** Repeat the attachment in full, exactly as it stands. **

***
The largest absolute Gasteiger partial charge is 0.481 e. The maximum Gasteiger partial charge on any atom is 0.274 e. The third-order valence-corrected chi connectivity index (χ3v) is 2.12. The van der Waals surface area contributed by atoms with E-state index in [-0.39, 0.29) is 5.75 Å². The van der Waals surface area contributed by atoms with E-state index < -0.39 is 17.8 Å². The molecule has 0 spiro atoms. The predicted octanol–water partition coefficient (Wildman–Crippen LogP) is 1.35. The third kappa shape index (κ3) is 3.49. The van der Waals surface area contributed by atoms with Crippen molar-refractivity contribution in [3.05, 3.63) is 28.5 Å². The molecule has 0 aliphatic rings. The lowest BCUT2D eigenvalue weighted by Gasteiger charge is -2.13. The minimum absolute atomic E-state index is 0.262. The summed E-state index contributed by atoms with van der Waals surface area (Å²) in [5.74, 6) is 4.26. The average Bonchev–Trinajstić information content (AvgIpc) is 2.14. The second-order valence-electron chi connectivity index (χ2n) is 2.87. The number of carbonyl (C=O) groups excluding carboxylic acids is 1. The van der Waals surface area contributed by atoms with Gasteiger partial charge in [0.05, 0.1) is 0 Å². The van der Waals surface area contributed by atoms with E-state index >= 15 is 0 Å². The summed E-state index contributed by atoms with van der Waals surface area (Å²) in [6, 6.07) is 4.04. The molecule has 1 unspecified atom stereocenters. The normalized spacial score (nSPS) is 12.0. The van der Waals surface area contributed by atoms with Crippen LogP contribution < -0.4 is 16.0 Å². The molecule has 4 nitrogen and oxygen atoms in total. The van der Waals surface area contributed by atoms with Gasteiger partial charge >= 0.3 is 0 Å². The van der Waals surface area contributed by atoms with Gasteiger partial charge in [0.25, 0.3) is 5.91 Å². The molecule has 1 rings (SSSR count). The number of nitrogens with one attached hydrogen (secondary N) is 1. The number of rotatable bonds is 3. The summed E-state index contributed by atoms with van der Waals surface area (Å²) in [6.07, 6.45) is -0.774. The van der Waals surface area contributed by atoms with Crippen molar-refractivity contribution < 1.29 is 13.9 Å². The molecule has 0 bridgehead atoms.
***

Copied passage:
The largest absolute Gasteiger partial charge is 0.481 e. The maximum Gasteiger partial charge on any atom is 0.274 e. The third-order valence-corrected chi connectivity index (χ3v) is 2.12. The van der Waals surface area contributed by atoms with E-state index in [-0.39, 0.29) is 5.75 Å². The van der Waals surface area contributed by atoms with E-state index < -0.39 is 17.8 Å². The molecule has 0 spiro atoms. The predicted octanol–water partition coefficient (Wildman–Crippen LogP) is 1.35. The third kappa shape index (κ3) is 3.49. The van der Waals surface area contributed by atoms with Crippen molar-refractivity contribution in [3.05, 3.63) is 28.5 Å². The molecule has 0 aliphatic rings. The lowest BCUT2D eigenvalue weighted by Gasteiger charge is -2.13. The minimum absolute atomic E-state index is 0.262. The summed E-state index contributed by atoms with van der Waals surface area (Å²) in [5.74, 6) is 4.26. The average Bonchev–Trinajstić information content (AvgIpc) is 2.14. The second-order valence-electron chi connectivity index (χ2n) is 2.87. The number of carbonyl (C=O) groups excluding carboxylic acids is 1. The van der Waals surface area contributed by atoms with Gasteiger partial charge in [0.05, 0.1) is 0 Å². The van der Waals surface area contributed by atoms with E-state index >= 15 is 0 Å². The summed E-state index contributed by atoms with van der Waals surface area (Å²) in [6, 6.07) is 4.04. The molecule has 1 unspecified atom stereocenters. The normalized spacial score (nSPS) is 12.0. The van der Waals surface area contributed by atoms with Crippen LogP contribution < -0.4 is 16.0 Å². The molecule has 4 nitrogen and oxygen atoms in total. The van der Waals surface area contributed by atoms with Gasteiger partial charge >= 0.3 is 0 Å². The van der Waals surface area contributed by atoms with Gasteiger partial charge in [0.25, 0.3) is 5.91 Å². The molecule has 1 rings (SSSR count). The number of nitrogens with one attached hydrogen (secondary N) is 1. The number of rotatable bonds is 3. The summed E-state index contributed by atoms with van der Waals surface area (Å²) in [6.07, 6.45) is -0.774. The van der Waals surface area contributed by atoms with Crippen molar-refractivity contribution < 1.29 is 13.9 Å². The molecule has 0 bridgehead atoms.